As some of you already know, I’m living a life far, far different than I had ever expected.  I didn’t grow up dreaming of big white weddings, picket fences, or any of the other things many little girls dreamed of.  Instead, my dreams were filled with packed courtrooms (yeah, I really did want to be a lawyer) and libraries the size of my house.  I had tall order dreams, and the attitude to match.  I didn’t have the time or patience for things like kids and family.  Did that ever change.  Kaleb was a surprise – and he flipped my world on its axis quicker than you can say “diaper”.  But it wasn’t until the real struggles started to kick in – the night terrors, the seizures, the sensory issues, the parade of therapists marching through our doors – it was then that I really, really realized just how strong I was going to have to be.  It was then that I started to look around me, at the other families I knew, and really appreciated each one of their individual struggles.  That was when I looked back at my past and saw just how foolish I was not to have taken the time for kids and family.

I stopped rolling my eyes at the mom struggling with the screaming child in the grocery store.  I stopped grumbling under my breath when it took someone ten minutes to vacate a parking spot because they couldn’t get their kid buckled in.  I started seeing, really seeing, what was going on around me.  And instead of being impatient, or irritated, I was sympathetic.  I was understanding.  It didn’t matter if the scene I was witnessing was with a special needs child or not – that parent was struggling in that moment, and I finally understood what that meant.  Because of this, because autism taught me to see with more than just my eyes, I am better.  I am a better friend, I am a better daughter, sister, spouse, and mother.  I no longer listen with just my ears, our touch with just my hands.  Being a mom to kids on the spectrum opened up an entire world I never knew I was missing.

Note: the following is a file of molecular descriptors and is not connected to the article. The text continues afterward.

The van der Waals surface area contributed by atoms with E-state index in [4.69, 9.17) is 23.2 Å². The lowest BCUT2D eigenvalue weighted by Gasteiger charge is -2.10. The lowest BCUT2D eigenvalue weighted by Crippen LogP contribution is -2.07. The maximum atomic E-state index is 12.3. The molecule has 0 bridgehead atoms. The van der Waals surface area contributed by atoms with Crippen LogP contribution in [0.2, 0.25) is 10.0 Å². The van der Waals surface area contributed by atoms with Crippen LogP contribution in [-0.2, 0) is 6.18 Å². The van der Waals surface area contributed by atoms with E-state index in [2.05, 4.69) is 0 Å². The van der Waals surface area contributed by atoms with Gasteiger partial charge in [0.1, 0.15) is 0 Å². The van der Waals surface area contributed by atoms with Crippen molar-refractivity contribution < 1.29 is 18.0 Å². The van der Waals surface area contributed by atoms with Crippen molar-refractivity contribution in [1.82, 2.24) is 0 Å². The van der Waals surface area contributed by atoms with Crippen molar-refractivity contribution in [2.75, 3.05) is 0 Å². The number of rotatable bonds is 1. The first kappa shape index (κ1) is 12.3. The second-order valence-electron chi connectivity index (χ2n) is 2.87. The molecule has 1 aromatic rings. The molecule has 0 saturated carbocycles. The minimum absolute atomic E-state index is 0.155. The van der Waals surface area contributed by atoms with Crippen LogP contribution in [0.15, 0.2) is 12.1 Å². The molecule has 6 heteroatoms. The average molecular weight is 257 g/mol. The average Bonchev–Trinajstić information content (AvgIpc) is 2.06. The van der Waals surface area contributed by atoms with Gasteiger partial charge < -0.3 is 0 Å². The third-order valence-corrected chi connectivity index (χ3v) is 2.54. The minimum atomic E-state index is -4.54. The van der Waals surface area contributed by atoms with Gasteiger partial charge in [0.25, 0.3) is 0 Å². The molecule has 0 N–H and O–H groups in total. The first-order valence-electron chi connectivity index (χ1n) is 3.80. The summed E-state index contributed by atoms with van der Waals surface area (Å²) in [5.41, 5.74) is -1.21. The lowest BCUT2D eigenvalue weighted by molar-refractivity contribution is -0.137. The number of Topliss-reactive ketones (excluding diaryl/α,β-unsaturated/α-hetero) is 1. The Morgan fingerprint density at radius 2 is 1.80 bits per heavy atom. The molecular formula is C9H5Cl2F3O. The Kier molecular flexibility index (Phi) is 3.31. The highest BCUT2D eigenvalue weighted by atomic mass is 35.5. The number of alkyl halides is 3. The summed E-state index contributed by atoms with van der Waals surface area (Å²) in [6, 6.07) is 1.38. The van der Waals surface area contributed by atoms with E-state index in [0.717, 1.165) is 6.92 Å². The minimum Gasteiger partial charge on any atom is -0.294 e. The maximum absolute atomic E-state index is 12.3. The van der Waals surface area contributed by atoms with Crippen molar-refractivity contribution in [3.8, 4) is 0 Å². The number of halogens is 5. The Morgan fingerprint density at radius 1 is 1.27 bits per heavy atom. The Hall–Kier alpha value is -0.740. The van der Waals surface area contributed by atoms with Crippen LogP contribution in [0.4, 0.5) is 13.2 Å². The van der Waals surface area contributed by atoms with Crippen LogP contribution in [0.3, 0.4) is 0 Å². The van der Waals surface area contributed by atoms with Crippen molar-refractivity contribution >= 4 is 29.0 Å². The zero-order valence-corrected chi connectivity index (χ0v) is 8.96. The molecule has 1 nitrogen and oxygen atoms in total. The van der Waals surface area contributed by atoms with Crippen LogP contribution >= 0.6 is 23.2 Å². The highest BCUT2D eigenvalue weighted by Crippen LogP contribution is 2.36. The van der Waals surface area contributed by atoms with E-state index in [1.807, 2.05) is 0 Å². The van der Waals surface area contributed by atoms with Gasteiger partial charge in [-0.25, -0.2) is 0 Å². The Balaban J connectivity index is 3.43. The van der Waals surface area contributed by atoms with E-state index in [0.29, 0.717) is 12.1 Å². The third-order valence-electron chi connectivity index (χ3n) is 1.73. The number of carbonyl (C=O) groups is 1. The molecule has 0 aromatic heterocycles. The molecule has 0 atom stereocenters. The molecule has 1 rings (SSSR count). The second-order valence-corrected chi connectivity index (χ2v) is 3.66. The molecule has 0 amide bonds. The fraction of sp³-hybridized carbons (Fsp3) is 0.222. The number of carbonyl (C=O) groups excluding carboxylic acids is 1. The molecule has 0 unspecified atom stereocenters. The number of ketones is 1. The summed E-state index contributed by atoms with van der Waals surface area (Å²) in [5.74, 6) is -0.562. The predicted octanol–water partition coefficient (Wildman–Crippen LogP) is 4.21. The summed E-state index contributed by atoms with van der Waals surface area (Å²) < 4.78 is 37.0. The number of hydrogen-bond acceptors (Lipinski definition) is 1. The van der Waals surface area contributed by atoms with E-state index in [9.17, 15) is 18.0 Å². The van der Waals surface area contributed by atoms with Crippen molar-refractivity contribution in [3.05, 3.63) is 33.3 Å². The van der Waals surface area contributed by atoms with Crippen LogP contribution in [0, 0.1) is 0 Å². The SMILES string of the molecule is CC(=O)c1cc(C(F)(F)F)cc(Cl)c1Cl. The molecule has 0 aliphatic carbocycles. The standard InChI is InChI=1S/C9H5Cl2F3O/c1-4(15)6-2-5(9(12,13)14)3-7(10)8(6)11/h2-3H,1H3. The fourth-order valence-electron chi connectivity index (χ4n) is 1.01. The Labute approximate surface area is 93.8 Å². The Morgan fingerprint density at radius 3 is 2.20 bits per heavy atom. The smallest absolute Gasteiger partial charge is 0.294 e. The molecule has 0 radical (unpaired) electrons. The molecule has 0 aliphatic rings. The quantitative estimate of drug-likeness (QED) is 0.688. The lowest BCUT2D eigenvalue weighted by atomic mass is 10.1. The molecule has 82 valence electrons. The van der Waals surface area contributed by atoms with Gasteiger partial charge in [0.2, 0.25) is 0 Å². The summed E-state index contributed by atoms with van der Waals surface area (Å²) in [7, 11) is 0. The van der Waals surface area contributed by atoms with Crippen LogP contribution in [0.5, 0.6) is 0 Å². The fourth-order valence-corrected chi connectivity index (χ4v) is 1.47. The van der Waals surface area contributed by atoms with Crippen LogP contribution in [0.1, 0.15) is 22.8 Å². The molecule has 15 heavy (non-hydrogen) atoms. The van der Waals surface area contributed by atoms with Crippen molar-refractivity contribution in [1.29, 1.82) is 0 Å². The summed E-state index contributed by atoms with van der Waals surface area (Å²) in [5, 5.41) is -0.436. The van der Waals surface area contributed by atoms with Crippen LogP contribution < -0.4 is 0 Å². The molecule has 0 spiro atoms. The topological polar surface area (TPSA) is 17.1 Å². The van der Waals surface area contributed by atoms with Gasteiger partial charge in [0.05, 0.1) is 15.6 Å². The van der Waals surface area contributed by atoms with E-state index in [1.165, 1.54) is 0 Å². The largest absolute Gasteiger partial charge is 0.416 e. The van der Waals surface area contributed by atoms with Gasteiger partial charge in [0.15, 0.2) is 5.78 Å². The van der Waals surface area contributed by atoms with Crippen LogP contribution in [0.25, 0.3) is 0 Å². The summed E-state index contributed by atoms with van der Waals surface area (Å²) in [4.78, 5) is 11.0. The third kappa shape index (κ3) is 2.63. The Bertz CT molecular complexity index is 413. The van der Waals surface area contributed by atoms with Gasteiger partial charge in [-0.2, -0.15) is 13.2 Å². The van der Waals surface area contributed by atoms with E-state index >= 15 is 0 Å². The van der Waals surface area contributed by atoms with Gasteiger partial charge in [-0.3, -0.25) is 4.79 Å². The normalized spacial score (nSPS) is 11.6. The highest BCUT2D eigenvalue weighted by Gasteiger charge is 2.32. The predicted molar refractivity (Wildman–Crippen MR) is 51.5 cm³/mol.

2.  Autism has given me patience.

Loads, and loads of it.  Okay, this isn’t always true.  I will still yell at you if you cut me off on I-4, and I still want to scream inside when I get stuck in the checkout lane manned by the world’s slowest grocer.  However, it’s nothing compared to life pre-autism.  I can watch the same movie over and over and over again without becoming a babbling mess of crazy.  I will watch Planes with Mason ten times a day if he wants – just because I get to hear him repeat the movie, and his words get a little bit clearer each time.  To be able to hear him go from saying some incongruous babble to actually clearly repeating Dusty is a small miracle in my world.  I will sit and wait while Kaleb takes ten minutes to say something so completely odd, I spend half the day trying to figure out what it means.  But even knowing it’s coming, even with him starting off with “Mommy, almost because every time I told you once…” I’ll sit.  And I’ll wait.  Because it’s obviously important to him, or he wouldn’t push on and continue to try and get it out.  Because four years ago the kid couldn’t even say Mommy.